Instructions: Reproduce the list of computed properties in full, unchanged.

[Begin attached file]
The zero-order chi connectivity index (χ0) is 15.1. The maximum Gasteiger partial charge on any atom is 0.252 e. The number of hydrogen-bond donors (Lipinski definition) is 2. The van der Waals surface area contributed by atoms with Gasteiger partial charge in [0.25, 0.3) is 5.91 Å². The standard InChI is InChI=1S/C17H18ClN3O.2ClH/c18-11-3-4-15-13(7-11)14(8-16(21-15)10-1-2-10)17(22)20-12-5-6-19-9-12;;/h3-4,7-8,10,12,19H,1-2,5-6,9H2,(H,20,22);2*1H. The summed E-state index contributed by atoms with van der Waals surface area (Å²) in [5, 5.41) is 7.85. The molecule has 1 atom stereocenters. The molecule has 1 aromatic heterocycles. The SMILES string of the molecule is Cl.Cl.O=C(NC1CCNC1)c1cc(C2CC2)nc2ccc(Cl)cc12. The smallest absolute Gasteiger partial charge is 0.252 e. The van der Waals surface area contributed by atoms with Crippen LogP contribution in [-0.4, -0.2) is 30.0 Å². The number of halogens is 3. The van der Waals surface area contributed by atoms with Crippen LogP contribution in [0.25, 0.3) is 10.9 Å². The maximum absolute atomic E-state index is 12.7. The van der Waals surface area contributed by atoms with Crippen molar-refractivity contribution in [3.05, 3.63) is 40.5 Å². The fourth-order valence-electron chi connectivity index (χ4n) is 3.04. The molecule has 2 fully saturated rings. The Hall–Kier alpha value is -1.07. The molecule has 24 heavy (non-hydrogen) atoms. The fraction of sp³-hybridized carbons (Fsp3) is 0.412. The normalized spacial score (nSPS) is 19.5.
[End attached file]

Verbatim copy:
The zero-order chi connectivity index (χ0) is 15.1. The maximum Gasteiger partial charge on any atom is 0.252 e. The number of hydrogen-bond donors (Lipinski definition) is 2. The van der Waals surface area contributed by atoms with Gasteiger partial charge in [0.25, 0.3) is 5.91 Å². The standard InChI is InChI=1S/C17H18ClN3O.2ClH/c18-11-3-4-15-13(7-11)14(8-16(21-15)10-1-2-10)17(22)20-12-5-6-19-9-12;;/h3-4,7-8,10,12,19H,1-2,5-6,9H2,(H,20,22);2*1H. The summed E-state index contributed by atoms with van der Waals surface area (Å²) in [5, 5.41) is 7.85. The molecule has 1 atom stereocenters. The molecule has 1 aromatic heterocycles. The SMILES string of the molecule is Cl.Cl.O=C(NC1CCNC1)c1cc(C2CC2)nc2ccc(Cl)cc12. The smallest absolute Gasteiger partial charge is 0.252 e. The van der Waals surface area contributed by atoms with Crippen LogP contribution in [-0.4, -0.2) is 30.0 Å². The number of halogens is 3. The van der Waals surface area contributed by atoms with Crippen LogP contribution in [0.25, 0.3) is 10.9 Å². The maximum absolute atomic E-state index is 12.7. The van der Waals surface area contributed by atoms with Crippen molar-refractivity contribution in [3.05, 3.63) is 40.5 Å². The fourth-order valence-electron chi connectivity index (χ4n) is 3.04. The molecule has 2 fully saturated rings. The Hall–Kier alpha value is -1.07. The molecule has 24 heavy (non-hydrogen) atoms. The fraction of sp³-hybridized carbons (Fsp3) is 0.412. The normalized spacial score (nSPS) is 19.5.